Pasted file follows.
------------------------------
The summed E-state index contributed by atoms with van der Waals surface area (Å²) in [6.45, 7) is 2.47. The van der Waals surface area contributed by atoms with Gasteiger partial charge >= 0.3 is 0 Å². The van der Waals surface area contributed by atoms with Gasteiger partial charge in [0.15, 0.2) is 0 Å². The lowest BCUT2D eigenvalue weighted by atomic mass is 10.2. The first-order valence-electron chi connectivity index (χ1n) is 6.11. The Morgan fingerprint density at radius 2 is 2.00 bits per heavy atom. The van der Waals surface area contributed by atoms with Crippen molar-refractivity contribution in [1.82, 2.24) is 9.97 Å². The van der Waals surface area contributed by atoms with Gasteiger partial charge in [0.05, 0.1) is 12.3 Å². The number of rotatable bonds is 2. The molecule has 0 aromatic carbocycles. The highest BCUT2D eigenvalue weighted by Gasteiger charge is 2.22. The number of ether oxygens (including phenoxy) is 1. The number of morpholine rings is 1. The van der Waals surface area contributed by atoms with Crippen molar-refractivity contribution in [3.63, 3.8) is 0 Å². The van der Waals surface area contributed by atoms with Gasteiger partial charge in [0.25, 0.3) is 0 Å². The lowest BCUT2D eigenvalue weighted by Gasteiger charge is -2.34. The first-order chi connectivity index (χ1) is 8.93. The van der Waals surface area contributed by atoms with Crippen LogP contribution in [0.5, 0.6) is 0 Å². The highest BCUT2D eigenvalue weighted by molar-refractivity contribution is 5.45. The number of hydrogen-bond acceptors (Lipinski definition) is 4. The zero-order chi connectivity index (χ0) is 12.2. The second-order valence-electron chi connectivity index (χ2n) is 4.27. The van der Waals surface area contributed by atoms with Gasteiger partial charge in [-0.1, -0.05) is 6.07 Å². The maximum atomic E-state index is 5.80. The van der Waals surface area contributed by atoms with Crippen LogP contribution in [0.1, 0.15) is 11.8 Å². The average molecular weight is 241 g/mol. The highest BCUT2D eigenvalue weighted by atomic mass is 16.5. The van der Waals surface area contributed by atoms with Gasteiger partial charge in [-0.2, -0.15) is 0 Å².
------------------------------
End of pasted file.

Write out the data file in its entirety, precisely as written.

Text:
The summed E-state index contributed by atoms with van der Waals surface area (Å²) in [6.45, 7) is 2.47. The van der Waals surface area contributed by atoms with Gasteiger partial charge >= 0.3 is 0 Å². The van der Waals surface area contributed by atoms with Gasteiger partial charge in [0.15, 0.2) is 0 Å². The lowest BCUT2D eigenvalue weighted by atomic mass is 10.2. The first-order valence-electron chi connectivity index (χ1n) is 6.11. The Morgan fingerprint density at radius 2 is 2.00 bits per heavy atom. The van der Waals surface area contributed by atoms with Crippen molar-refractivity contribution in [1.82, 2.24) is 9.97 Å². The van der Waals surface area contributed by atoms with Gasteiger partial charge in [0.05, 0.1) is 12.3 Å². The number of rotatable bonds is 2. The molecule has 0 aromatic carbocycles. The highest BCUT2D eigenvalue weighted by Gasteiger charge is 2.22. The number of ether oxygens (including phenoxy) is 1. The number of morpholine rings is 1. The van der Waals surface area contributed by atoms with Crippen molar-refractivity contribution in [3.63, 3.8) is 0 Å². The van der Waals surface area contributed by atoms with Gasteiger partial charge in [0.25, 0.3) is 0 Å². The lowest BCUT2D eigenvalue weighted by Gasteiger charge is -2.34. The first-order chi connectivity index (χ1) is 8.93. The van der Waals surface area contributed by atoms with Crippen LogP contribution in [0.5, 0.6) is 0 Å². The highest BCUT2D eigenvalue weighted by molar-refractivity contribution is 5.45. The number of hydrogen-bond acceptors (Lipinski definition) is 4. The zero-order chi connectivity index (χ0) is 12.2. The second-order valence-electron chi connectivity index (χ2n) is 4.27. The van der Waals surface area contributed by atoms with Gasteiger partial charge in [-0.1, -0.05) is 6.07 Å². The maximum atomic E-state index is 5.80. The van der Waals surface area contributed by atoms with Crippen LogP contribution in [0.1, 0.15) is 11.8 Å². The average molecular weight is 241 g/mol. The highest BCUT2D eigenvalue weighted by atomic mass is 16.5. The van der Waals surface area contributed by atoms with Gasteiger partial charge in [-0.2, -0.15) is 0 Å².